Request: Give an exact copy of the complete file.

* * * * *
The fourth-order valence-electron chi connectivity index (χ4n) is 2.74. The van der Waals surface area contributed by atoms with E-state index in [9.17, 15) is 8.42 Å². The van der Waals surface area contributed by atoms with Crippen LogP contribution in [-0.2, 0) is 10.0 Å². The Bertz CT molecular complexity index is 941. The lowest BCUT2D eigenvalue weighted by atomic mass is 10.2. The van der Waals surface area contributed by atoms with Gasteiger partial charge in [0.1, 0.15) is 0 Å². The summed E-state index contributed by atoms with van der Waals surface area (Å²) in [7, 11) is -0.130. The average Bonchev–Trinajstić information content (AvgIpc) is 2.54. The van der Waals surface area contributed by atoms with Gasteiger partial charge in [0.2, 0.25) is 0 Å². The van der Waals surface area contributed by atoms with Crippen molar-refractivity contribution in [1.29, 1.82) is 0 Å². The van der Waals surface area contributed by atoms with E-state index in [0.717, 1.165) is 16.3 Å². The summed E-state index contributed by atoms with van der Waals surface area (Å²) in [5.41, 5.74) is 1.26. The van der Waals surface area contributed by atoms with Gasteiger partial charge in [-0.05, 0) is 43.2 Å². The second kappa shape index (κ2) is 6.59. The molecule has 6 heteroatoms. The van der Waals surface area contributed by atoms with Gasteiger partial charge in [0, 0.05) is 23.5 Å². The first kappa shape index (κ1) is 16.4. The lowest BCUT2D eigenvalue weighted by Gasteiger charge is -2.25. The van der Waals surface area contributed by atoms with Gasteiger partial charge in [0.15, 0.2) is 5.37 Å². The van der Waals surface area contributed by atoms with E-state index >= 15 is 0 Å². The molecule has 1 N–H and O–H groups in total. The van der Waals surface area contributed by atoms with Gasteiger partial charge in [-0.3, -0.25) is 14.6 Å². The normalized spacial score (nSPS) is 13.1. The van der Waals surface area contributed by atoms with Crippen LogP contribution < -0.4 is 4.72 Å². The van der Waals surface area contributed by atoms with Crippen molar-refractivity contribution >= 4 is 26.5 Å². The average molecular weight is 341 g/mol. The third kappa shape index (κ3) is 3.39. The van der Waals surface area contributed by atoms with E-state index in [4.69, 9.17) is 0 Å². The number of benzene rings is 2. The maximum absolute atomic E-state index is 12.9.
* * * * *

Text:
The fourth-order valence-electron chi connectivity index (χ4n) is 2.74. The van der Waals surface area contributed by atoms with E-state index in [9.17, 15) is 8.42 Å². The van der Waals surface area contributed by atoms with Crippen LogP contribution in [-0.2, 0) is 10.0 Å². The Bertz CT molecular complexity index is 941. The lowest BCUT2D eigenvalue weighted by atomic mass is 10.2. The van der Waals surface area contributed by atoms with Gasteiger partial charge in [0.1, 0.15) is 0 Å². The summed E-state index contributed by atoms with van der Waals surface area (Å²) in [7, 11) is -0.130. The average Bonchev–Trinajstić information content (AvgIpc) is 2.54. The van der Waals surface area contributed by atoms with Gasteiger partial charge in [0.2, 0.25) is 0 Å². The van der Waals surface area contributed by atoms with Crippen molar-refractivity contribution in [1.29, 1.82) is 0 Å². The van der Waals surface area contributed by atoms with E-state index in [0.717, 1.165) is 16.3 Å². The summed E-state index contributed by atoms with van der Waals surface area (Å²) in [5.41, 5.74) is 1.26. The van der Waals surface area contributed by atoms with Gasteiger partial charge in [-0.05, 0) is 43.2 Å². The second kappa shape index (κ2) is 6.59. The molecule has 6 heteroatoms. The van der Waals surface area contributed by atoms with Gasteiger partial charge in [0, 0.05) is 23.5 Å². The first kappa shape index (κ1) is 16.4. The lowest BCUT2D eigenvalue weighted by Gasteiger charge is -2.25. The van der Waals surface area contributed by atoms with Gasteiger partial charge in [0.15, 0.2) is 5.37 Å². The van der Waals surface area contributed by atoms with E-state index >= 15 is 0 Å². The molecule has 1 N–H and O–H groups in total. The van der Waals surface area contributed by atoms with Gasteiger partial charge in [-0.3, -0.25) is 14.6 Å². The normalized spacial score (nSPS) is 13.1. The van der Waals surface area contributed by atoms with Crippen LogP contribution < -0.4 is 4.72 Å². The van der Waals surface area contributed by atoms with Crippen molar-refractivity contribution >= 4 is 26.5 Å². The average molecular weight is 341 g/mol. The third kappa shape index (κ3) is 3.39. The van der Waals surface area contributed by atoms with E-state index in [4.69, 9.17) is 0 Å². The number of benzene rings is 2. The maximum absolute atomic E-state index is 12.9.